I'd personally be inclined to be generous, and say that if the player spends XP but later trips the special activation rule, the XP is refunded. I'm not aware of anything saying that explicitly, but giving back "obsolete" XP comes up in at least one context (Workings) and I think some others (purchased Merits?) so there is indirect justification.

Interestingly this is the issue I was considering as I plugged around on them and part of why I brought it up.

I know the original devs had an enjoyment of uneven EXP totals, which is something I find no enjoyment of, so there was a thought on my end of the awkwardness of people constantly looking at their sheet and going 'I could have gotten this for free' and feeling frustrated, knowing that I'm a sort of player like that.

I think that makes sense to refund the EXP if they trigger the condition, though it may lead to slightly more book-keeping depending on how players track their EXP.
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I am less convinced. Evocations after all aren't supposed to be just a specific set of powers that a weapon can have and only have. Arms of the Chosen on page 15 even suggests that some weapons aren't ever mastered by some people because they try to use it against its nature. Let's consider some legacy weapon of some family line of Dragonblooded who with pomp and ritual pass it from one parent to child stretching back to before the Great Contagion. Then one day Face Eating Badger, famed and feared Full Moon Lunar, eats the latest heir's face and takes it. The idea that the Lunar is getting the exact same charms from the weapon as the actual scions of the family seems a little weird. Furthermore on page 18 it suggests about ways in which one could build off established charms to develop a new legend and ways in which one couldn't. Artifact powers aren't just the weapon they are the person too.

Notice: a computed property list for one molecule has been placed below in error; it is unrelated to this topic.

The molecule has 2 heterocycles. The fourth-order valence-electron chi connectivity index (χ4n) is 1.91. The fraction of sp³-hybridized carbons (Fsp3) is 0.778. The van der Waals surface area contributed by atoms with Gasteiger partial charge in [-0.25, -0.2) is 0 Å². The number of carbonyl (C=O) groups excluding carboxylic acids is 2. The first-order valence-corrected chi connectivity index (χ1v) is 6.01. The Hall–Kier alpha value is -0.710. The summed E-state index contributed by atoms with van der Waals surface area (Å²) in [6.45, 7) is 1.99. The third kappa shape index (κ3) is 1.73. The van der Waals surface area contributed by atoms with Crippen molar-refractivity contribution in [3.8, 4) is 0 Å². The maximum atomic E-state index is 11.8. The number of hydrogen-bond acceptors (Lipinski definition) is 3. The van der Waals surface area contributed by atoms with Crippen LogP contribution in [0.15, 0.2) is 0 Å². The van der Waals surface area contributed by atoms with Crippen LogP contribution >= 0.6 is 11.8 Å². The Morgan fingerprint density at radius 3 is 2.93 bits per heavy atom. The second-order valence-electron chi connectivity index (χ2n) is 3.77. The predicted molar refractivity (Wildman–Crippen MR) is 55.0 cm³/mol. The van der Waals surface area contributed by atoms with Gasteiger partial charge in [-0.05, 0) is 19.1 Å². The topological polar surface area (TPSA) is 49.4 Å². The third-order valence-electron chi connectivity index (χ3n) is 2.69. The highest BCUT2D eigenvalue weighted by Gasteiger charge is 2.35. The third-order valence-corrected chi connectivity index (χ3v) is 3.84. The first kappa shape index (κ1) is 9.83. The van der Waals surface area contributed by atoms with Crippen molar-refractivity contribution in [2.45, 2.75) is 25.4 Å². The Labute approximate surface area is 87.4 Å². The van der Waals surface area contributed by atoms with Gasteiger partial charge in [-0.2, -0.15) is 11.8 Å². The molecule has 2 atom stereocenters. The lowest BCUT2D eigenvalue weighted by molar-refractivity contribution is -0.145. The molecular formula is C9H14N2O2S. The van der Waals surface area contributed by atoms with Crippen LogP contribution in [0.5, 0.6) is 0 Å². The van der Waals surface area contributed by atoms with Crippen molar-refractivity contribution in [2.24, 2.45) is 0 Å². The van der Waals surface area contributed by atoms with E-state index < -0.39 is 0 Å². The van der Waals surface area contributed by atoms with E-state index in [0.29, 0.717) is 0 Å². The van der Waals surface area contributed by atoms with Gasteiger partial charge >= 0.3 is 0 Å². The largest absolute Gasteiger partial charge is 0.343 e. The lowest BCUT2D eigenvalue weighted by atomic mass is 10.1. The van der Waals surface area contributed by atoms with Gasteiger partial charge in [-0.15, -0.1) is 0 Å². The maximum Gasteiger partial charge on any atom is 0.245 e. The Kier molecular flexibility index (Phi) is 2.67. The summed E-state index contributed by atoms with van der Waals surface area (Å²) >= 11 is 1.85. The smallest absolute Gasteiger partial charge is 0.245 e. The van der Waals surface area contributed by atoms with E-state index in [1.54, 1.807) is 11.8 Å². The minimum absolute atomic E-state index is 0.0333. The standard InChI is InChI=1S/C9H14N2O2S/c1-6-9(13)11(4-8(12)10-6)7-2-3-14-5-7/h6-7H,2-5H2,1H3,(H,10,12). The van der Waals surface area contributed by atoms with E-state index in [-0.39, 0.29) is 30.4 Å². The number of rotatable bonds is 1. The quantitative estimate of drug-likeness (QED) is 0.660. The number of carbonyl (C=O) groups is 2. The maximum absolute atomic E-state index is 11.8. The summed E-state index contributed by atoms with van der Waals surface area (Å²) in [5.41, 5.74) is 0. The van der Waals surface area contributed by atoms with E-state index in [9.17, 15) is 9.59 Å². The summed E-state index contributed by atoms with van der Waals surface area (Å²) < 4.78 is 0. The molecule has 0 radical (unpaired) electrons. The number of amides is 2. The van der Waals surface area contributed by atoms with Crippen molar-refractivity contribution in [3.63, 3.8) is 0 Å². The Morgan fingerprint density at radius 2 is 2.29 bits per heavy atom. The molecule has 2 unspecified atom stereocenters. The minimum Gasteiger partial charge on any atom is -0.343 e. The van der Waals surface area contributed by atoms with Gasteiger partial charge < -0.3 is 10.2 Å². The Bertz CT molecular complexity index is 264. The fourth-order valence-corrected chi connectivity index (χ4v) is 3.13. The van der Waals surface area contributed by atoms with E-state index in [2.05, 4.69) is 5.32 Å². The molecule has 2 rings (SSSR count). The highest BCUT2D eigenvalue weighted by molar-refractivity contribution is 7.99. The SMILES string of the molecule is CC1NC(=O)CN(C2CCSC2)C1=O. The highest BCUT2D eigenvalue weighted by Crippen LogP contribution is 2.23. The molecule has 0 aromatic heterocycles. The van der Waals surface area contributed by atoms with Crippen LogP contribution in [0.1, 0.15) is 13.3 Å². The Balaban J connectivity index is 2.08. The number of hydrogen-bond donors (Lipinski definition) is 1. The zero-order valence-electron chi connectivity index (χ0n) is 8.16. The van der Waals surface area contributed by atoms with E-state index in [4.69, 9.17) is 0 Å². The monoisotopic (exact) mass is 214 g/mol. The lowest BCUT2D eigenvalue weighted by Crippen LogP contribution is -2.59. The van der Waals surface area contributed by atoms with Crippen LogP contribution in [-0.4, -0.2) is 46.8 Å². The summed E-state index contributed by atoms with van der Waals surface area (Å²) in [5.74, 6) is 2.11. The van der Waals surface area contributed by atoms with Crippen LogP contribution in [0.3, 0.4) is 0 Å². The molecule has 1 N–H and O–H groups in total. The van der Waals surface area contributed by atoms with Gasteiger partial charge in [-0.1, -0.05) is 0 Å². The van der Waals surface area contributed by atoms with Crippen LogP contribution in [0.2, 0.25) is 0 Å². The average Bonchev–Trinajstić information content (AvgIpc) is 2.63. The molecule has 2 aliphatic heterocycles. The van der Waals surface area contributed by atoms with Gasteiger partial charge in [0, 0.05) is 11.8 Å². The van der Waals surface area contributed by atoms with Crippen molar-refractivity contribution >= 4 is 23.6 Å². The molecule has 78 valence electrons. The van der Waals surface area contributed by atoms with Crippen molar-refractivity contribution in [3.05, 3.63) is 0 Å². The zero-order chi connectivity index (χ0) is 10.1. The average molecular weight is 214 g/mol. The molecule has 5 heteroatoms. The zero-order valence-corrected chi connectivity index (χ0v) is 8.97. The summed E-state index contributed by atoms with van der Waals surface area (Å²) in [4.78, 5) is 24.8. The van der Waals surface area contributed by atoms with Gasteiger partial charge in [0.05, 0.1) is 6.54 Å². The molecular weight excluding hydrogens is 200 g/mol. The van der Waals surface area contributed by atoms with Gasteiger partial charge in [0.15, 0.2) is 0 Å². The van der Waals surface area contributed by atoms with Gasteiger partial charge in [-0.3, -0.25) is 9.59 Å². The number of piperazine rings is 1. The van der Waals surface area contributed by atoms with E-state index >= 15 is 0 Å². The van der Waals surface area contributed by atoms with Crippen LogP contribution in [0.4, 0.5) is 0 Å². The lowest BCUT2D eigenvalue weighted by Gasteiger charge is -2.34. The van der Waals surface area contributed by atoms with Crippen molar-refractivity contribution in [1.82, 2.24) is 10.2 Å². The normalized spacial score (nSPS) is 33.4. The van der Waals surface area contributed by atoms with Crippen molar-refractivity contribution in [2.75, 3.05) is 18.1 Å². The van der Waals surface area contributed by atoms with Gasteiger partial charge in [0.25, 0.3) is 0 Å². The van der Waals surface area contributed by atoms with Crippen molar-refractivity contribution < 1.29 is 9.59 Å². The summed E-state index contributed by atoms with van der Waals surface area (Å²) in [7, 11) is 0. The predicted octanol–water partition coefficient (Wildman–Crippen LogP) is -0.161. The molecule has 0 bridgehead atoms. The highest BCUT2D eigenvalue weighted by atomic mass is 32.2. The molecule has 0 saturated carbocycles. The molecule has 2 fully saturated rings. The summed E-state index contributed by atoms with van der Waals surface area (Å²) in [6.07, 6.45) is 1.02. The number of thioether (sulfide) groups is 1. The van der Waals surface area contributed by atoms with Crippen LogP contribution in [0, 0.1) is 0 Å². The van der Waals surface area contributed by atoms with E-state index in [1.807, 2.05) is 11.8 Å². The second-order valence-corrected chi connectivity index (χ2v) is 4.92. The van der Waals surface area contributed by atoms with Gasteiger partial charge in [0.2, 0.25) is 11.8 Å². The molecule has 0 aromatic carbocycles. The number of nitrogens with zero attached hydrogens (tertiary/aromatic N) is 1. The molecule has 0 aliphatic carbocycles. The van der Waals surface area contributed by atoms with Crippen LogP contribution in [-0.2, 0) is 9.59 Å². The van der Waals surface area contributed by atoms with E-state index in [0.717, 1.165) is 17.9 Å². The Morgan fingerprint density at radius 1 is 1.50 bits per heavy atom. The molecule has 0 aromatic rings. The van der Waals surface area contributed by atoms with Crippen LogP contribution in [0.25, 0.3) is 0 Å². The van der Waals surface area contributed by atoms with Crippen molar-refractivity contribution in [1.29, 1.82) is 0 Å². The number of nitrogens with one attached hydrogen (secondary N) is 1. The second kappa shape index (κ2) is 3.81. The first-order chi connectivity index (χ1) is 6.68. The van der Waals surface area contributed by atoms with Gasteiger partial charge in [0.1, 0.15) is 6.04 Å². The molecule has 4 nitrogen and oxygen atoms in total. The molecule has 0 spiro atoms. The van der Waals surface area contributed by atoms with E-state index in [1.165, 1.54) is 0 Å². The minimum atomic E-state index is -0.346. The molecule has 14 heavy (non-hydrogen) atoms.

So I would say I think the intent is that in this case in the example at the start non-Tepet's would not get those charms or at least that is how the settings internal logic and how these things work would play out. It isn't however that you are forever locked away from the power of the weapon but that instead something else is being made from it. Yet that very reasoning is also a justification on why it perhaps can be allowed. Experience counts as you literally putting in the work of harmonising yourself with the weapon. Also some artifacts such as Courante and Galliard flat out have a charm which says you can't awaken it if you are dissonant to the weapons.

Which means my ultimate conclusion is that it is kind of context based. Which is terrible as a hard rule. Both ideas just fit as near as I can tell. So whatever is going to make for a better game at your table? I think both ideas have merit.
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Flare wrote: Tue Aug 10, 2021 4:18 am I think that makes sense to refund the EXP if they trigger the condition, though it may lead to slightly more book-keeping depending on how players track their EXP.

I think that would be entirely fair.
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I don't think anyone would enjoy buying a charm they COULD get for free, but for the GM's whims/random chance.

Personally I'd say that if you buy a charm ahead of time, the activation condition